Gender Grief is confusing but completely understandable. Our distress does not indicate a lack of love.
One of the most confusing aspects of Gender Grief is the sense of loss we feel—the distress we experience even though the person we love is still alive, still very much present. To this day whenever I speak about my experience, I find that the tears well up. At the time I was constantly wiping my eyes and I'm not one who cries easily at all, not even in private and certainly not in public. So where does all this grief come from?
"The fact that we feel grief when someone we love changes their gender does not mean that we don't support the person through their identity shift. It does not mean that we don't love them.”
It comes from the fact that gender is so tightly woven into identity in our culture that when a person transitions away from the gender they were assigned at earth those who love them can experience that as a living death. They face the conundrum that the person they love is both present and absent at the same time. Take parents, for example. the sun that you've loved for years maybe standing right in front of you but insisting that you call them by a new name and refer to them with non-masculine pronouns. The daughter that was your little princess may be binding their breasts, choosing masculine clothes, and researching hormone treatments to suppress the development of their female attributes. Physically they're both still here but the children you thought you were raising are not here. And while our head may be able to make sense of that contradiction, our hearts are often left asking, tearfully: “where did my child go?”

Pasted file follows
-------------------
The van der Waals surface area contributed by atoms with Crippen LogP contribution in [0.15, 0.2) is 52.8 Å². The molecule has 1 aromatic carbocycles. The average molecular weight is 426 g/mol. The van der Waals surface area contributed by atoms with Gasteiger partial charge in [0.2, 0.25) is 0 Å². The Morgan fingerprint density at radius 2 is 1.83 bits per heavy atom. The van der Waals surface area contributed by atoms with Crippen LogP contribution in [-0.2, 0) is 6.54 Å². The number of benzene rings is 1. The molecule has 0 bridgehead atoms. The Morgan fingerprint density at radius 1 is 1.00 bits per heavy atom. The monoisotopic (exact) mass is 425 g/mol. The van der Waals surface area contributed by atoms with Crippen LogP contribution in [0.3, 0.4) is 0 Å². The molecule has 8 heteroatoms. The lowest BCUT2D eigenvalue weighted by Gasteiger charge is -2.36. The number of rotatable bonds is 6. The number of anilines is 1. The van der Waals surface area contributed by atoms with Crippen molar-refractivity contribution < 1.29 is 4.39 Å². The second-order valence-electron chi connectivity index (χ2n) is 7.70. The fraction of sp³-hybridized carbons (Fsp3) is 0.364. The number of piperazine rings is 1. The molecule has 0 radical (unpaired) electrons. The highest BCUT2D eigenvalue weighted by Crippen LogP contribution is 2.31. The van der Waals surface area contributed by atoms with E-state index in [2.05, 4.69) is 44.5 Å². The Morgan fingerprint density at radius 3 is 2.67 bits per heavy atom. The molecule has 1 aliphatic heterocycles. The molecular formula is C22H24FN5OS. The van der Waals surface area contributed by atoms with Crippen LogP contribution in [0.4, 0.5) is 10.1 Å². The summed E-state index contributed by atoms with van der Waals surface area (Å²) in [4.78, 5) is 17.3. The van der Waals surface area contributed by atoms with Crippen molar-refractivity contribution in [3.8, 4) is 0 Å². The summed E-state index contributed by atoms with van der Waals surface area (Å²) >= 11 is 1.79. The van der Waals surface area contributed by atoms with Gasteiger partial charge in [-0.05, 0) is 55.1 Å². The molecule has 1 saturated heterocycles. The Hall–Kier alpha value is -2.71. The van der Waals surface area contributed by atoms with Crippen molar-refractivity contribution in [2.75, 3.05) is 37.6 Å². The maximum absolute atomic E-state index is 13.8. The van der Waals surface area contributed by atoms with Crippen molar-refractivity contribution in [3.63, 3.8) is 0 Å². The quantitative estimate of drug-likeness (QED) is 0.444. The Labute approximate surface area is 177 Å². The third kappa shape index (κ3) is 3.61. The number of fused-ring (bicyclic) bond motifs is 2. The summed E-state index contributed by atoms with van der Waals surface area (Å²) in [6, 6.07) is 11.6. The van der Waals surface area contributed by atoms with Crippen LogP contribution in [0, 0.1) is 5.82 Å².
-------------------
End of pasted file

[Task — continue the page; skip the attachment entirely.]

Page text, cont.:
To those who haven't loved a person through a change in identity it can be hard to understand the grief that can result. It can be equally confusing to those experiencing it. But when we understand grief as the reaction that we have when a life event changes our understanding of the world and requires us to reorient ourselves within our changed circumstances, the presence of grief in reaction to gender shifts makes more sense. Grief can occur when any change in perception makes it impossible to return to some aspect of our life as we knew it before. And that certainly describes what happens when someone we love changes their gender identity.
The fact that we feel grief does not mean that we don't support the person through their identity shift. It does not mean that we don't love them. It does not mean that we are judging their choices or decisions. It simply means that we are human. A factor which was key to how we understood a relationship has changed and grief is part of the process by which we come to terms with that change. As with any grief, the experience of Gender Grief is completely individual. There is no right or wrong way to feel and therefore no “normal” reaction that can be used as a template. But it is helpful to know that grief is a “normal” reaction to changes in gender identity.
Be gentle with yourself if you are experiencing it.